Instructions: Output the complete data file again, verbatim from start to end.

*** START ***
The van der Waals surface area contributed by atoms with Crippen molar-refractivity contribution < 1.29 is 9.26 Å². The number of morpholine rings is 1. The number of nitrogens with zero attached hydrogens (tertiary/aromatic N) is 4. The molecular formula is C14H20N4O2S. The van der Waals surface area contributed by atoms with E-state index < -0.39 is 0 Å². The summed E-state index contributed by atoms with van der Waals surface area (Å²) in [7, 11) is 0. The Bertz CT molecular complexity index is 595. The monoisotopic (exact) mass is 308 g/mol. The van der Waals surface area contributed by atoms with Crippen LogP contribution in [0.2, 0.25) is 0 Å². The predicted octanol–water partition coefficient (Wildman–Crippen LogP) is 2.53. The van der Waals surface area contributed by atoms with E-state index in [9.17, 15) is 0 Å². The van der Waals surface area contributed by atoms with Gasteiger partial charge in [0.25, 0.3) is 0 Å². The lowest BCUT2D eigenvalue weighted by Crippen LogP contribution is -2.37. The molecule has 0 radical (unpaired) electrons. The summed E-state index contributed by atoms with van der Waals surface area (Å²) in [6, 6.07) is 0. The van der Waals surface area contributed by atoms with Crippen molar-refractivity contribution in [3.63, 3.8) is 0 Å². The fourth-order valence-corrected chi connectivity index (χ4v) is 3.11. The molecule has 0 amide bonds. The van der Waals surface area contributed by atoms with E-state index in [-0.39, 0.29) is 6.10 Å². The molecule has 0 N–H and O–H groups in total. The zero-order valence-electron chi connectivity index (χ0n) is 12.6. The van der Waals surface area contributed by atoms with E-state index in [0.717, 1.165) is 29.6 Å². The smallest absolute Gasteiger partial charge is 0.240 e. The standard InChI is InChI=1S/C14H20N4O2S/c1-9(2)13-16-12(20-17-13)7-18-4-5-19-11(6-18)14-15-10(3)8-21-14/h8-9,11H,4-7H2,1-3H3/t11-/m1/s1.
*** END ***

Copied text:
The van der Waals surface area contributed by atoms with Crippen molar-refractivity contribution < 1.29 is 9.26 Å². The number of morpholine rings is 1. The number of nitrogens with zero attached hydrogens (tertiary/aromatic N) is 4. The molecular formula is C14H20N4O2S. The van der Waals surface area contributed by atoms with E-state index < -0.39 is 0 Å². The summed E-state index contributed by atoms with van der Waals surface area (Å²) in [7, 11) is 0. The Bertz CT molecular complexity index is 595. The monoisotopic (exact) mass is 308 g/mol. The van der Waals surface area contributed by atoms with Crippen LogP contribution in [0.2, 0.25) is 0 Å². The predicted octanol–water partition coefficient (Wildman–Crippen LogP) is 2.53. The van der Waals surface area contributed by atoms with E-state index in [9.17, 15) is 0 Å². The van der Waals surface area contributed by atoms with Gasteiger partial charge in [0.25, 0.3) is 0 Å². The lowest BCUT2D eigenvalue weighted by Crippen LogP contribution is -2.37. The molecule has 0 radical (unpaired) electrons. The summed E-state index contributed by atoms with van der Waals surface area (Å²) in [6, 6.07) is 0. The van der Waals surface area contributed by atoms with Crippen molar-refractivity contribution in [3.63, 3.8) is 0 Å². The fourth-order valence-corrected chi connectivity index (χ4v) is 3.11. The molecule has 0 amide bonds. The van der Waals surface area contributed by atoms with E-state index in [-0.39, 0.29) is 6.10 Å². The molecule has 0 N–H and O–H groups in total. The zero-order valence-electron chi connectivity index (χ0n) is 12.6. The van der Waals surface area contributed by atoms with E-state index in [0.717, 1.165) is 29.6 Å². The smallest absolute Gasteiger partial charge is 0.240 e. The standard InChI is InChI=1S/C14H20N4O2S/c1-9(2)13-16-12(20-17-13)7-18-4-5-19-11(6-18)14-15-10(3)8-21-14/h8-9,11H,4-7H2,1-3H3/t11-/m1/s1.